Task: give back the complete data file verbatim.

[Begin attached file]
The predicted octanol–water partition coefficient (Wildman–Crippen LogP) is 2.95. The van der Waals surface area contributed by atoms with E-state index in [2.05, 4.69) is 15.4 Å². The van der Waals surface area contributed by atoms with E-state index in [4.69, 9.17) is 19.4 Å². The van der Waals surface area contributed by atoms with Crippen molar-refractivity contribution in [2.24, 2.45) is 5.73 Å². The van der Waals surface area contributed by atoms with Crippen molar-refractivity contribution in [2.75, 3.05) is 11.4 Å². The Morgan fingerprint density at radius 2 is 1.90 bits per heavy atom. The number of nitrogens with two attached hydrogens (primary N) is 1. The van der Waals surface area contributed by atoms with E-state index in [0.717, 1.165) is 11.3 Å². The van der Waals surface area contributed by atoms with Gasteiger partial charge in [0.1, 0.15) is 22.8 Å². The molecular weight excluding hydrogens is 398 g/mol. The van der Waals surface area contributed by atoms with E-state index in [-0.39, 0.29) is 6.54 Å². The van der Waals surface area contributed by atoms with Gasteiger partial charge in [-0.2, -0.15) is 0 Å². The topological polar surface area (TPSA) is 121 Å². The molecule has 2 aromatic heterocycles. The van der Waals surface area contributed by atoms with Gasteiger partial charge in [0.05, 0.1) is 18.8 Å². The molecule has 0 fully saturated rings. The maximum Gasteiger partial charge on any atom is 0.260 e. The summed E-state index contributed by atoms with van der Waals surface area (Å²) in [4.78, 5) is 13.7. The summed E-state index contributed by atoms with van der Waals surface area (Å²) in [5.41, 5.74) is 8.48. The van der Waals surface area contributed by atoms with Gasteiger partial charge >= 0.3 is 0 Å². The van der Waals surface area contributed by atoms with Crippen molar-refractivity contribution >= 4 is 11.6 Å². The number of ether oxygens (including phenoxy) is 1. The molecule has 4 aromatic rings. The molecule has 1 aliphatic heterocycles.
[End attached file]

The predicted octanol–water partition coefficient (Wildman–Crippen LogP) is 2.95. The van der Waals surface area contributed by atoms with E-state index in [2.05, 4.69) is 15.4 Å². The van der Waals surface area contributed by atoms with E-state index in [4.69, 9.17) is 19.4 Å². The van der Waals surface area contributed by atoms with Crippen molar-refractivity contribution in [2.24, 2.45) is 5.73 Å². The van der Waals surface area contributed by atoms with Crippen molar-refractivity contribution in [2.75, 3.05) is 11.4 Å². The Morgan fingerprint density at radius 2 is 1.90 bits per heavy atom. The number of nitrogens with two attached hydrogens (primary N) is 1. The van der Waals surface area contributed by atoms with E-state index in [0.717, 1.165) is 11.3 Å². The van der Waals surface area contributed by atoms with Gasteiger partial charge in [0.1, 0.15) is 22.8 Å². The molecular weight excluding hydrogens is 398 g/mol. The van der Waals surface area contributed by atoms with E-state index in [-0.39, 0.29) is 6.54 Å². The van der Waals surface area contributed by atoms with Gasteiger partial charge in [-0.2, -0.15) is 0 Å². The topological polar surface area (TPSA) is 121 Å². The molecule has 2 aromatic heterocycles. The van der Waals surface area contributed by atoms with Gasteiger partial charge in [0.05, 0.1) is 18.8 Å². The molecule has 0 fully saturated rings. The maximum Gasteiger partial charge on any atom is 0.260 e. The summed E-state index contributed by atoms with van der Waals surface area (Å²) in [4.78, 5) is 13.7. The summed E-state index contributed by atoms with van der Waals surface area (Å²) in [5.41, 5.74) is 8.48. The van der Waals surface area contributed by atoms with Gasteiger partial charge >= 0.3 is 0 Å². The van der Waals surface area contributed by atoms with Crippen molar-refractivity contribution >= 4 is 11.6 Å². The number of ether oxygens (including phenoxy) is 1. The molecule has 4 aromatic rings. The molecule has 1 aliphatic heterocycles.